March 14, 2013

A New Beacon

Ever since Pope Emeritus Benedict announced his resignation, I have prayed for our new Pope. I have prayed that the Holy Spirit would bless our Cardinals with the wisdom they need to choose the best leader for our church in these tumultuous modern times.

Honestly, I could not be more thrilled with Pope Francis. He is humble. He is socially conservative. He is wise. He is an intellectual, but not in a haughty way. He represents the growing majority of Catholics and the world's population.

USA Today writes that:

"Here is a pope who has contended with all the issues of the modern West — gay marriage, abortion, contraception, women's rights, the swelling tide of cultural secularism and global poverty. Yet he is also known for standing firmly for core doctrine like the doctrinaire popes John Paul II and Benedict XVI before him."

"[In 2005,] he appealed to conservatives in the College of Cardinals as a man who had held the line against liberalizing currents among the Jesuits, and to moderates as a symbol of the church's commitment to the developing world.

[He] drew high marks as an accomplished intellectual, having studied theology in Germany. His leading role during the Argentine economic crisis burnished his reputation as a voice of conscience, and made him a potent symbol of the costs globalization can impose on the world's poor.

Bergoglio's reputation for personal simplicity also exercised an undeniable appeal – a Prince of the Church who chose to live in a simple apartment rather than the archbishop's palace, who gave up his chauffeured limousine in favor of taking the bus to work, and who cooked his own meals."

I have to say, I don't really keep up on global affairs very well. I knew very little about the Argentine economic crisis, and even less about (then) Cardinal Bergoglio's role during it. But, the more I learn about him, the more I am filled with a tremendous hope. Add to that the fact that he chose the name Francis, which is littered with symbolism, and I am ecstatic. In his first appearance as Pope, he turned many traditions on their head.

In a Facebook status, Fr. J. Steele, a priest for the Diocese of Fort Wayne-South Bend, points out the importance of those first few moments. He writes:

"First, he takes the name Francis, which is pretty radical. Francis was a poor beggar and not even a priest. That is a huge departure from traditional thinking. Then he comes out on the balcony without the red and gold stole reserved for the beginning of the pontificate. The stole is the sign of priesthood. Wearing only the white cassock and cape, this is the equivalent of a habit. Then he bows before the people and asks for their prayers, calling their prayers a benediction. In other words, he reversed the role of priest and people. This is ground breaking. Then he describes the papacy as a ministry in fraternal charity, an ancient formula, but the humblest one--and one the Orthodox world accepts. In simple words and gestures, Francis I has turned the rituals around the pope's first appearance on their head."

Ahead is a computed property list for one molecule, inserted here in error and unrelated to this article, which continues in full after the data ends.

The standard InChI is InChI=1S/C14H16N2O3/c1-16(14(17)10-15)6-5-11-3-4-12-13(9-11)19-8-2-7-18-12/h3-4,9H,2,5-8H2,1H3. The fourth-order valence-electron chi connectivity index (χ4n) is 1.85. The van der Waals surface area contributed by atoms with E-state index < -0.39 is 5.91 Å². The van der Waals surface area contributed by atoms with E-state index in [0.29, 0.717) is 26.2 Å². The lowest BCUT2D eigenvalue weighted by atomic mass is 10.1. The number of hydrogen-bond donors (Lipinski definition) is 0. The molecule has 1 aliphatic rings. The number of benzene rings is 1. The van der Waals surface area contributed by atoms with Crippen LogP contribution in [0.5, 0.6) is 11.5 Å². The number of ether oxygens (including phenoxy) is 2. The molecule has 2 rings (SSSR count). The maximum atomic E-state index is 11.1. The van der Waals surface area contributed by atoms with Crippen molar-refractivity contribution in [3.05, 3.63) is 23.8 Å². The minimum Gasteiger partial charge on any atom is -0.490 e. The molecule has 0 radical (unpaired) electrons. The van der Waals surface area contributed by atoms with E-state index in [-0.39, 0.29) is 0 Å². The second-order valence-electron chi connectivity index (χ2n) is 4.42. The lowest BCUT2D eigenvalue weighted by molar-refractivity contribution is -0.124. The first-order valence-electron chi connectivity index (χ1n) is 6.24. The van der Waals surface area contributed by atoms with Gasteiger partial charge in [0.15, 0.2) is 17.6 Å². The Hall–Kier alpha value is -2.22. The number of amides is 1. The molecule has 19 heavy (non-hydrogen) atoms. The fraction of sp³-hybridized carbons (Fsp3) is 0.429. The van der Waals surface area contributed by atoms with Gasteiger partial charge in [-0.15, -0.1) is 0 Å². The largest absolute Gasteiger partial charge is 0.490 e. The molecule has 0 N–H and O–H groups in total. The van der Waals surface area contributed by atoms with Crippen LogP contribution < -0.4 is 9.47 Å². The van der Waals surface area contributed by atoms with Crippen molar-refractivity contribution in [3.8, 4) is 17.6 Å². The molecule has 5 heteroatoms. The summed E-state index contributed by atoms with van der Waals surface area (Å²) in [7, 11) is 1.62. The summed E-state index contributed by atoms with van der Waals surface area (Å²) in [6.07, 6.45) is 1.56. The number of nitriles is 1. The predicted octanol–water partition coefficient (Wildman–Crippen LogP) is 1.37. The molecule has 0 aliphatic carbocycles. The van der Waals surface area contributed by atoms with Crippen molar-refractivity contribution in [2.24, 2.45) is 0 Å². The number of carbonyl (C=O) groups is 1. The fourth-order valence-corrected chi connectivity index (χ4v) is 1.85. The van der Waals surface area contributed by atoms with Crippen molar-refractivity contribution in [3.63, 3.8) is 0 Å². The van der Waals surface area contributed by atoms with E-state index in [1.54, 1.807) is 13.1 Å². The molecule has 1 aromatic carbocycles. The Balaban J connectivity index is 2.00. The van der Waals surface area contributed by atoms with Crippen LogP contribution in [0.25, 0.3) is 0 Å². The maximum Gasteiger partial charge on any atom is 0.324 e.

Humility, simplicity, poverty; a man who is devoted to the people. A man in the image of Christ.

When we moved to Amarillo in 2009, the biggest reason for us choosing our current parish, St. Mary's, was Msgr. Waldo. After Mass in the gym, on a hot Sunday afternoon, Msgr. Waldo held a prayer service for all of the victims of sexual abuse within the church. On his knees, he prayed before the altar that God would bring peace to the victims, and have mercy on the Church. It was one of the most moving events I have witnessed. It is something I often reflect on because it shows a type of humility that is so foreign to our culture. He led us, his parish, in a service that called out to God for healing and reform. He called out for mercy. This is why I am so excited about Pope Francis.

My biggest hope for the Church is that we will return to our roots. That we can preach the Gospel through our example, being honest about our failings and triumphs. And, that through this honest, humble leadership, the entire Christian community will be unified.

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